The great Victorian novelists, who were very much engaged with these developments, sensed that something was not quite right in the story. They noticed that capitalism was producing not just abundance and stability, but inequality, alienation and misery. Yet in criticizing the new system, they tended to accept and even buttress the separation of categories of experience insisted upon by social scientists. Thomas Carlyle’s famous condemnation of the “cash-payment” as “the sole nexus” of capitalism, for example, posited an economic realm as one in which ethical and religious values hold no sway.

But was it really so?

Rajan takes up the case of Charles Dickens, often viewed as the great anti-capitalist of Victorian literature, who observed that a society of self-interested economic actors could produce tremendous horror. Ideologically opposed to various aspects of capitalism, he turned to sacred ideas like sacrifice and ritual to imagine a community invested in values like disinterestedness, reciprocity, and communality — the very values endangered by the capitalist model of self-interest.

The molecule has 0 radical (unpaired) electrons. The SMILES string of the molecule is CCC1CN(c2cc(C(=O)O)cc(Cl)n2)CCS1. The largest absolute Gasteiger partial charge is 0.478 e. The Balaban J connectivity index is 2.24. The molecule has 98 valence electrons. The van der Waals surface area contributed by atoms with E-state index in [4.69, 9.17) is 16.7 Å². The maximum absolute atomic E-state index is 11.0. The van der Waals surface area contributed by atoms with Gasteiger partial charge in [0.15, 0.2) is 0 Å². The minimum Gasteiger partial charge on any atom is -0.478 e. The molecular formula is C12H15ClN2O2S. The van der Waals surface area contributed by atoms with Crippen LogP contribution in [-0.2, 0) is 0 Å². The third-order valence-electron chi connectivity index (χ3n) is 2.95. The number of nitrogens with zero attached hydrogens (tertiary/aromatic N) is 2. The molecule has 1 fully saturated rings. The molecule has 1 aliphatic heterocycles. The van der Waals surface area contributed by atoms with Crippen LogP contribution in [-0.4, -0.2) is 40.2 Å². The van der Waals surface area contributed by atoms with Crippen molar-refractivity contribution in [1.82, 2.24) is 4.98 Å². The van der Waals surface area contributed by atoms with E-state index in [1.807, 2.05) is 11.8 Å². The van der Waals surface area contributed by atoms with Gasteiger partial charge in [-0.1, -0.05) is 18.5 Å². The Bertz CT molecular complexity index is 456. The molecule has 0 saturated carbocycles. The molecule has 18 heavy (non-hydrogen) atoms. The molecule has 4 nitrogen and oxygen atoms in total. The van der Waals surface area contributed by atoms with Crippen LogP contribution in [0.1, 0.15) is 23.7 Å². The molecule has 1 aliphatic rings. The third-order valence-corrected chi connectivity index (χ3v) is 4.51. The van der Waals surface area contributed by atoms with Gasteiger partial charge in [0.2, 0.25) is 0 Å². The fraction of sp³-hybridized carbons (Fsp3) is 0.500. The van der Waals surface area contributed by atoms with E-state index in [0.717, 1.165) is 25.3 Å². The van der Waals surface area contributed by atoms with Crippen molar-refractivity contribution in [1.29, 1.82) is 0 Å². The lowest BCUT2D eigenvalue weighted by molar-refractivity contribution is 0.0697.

In A Tale of Two Cities, whose plot begins in year 1775, Dickens depicts Paris as a city stuck in backward economic and social modes in contrast to the more productive, modern city of London. But in order for capitalism to work harmoniously in London, something of the religious sphere had to be added to the sauce. Dickens casts a woman, Lucie, as the person who takes the stink away from all the selfish business conducted by the men — a Victorian “angel in the house,” an emblem of all the non-utilitarian values that homo economicus supposedly had no use for. Lucie, like many other female characters in Victorian novels, is supremely compassionate and sacrifices for the greater good: she is homo communis.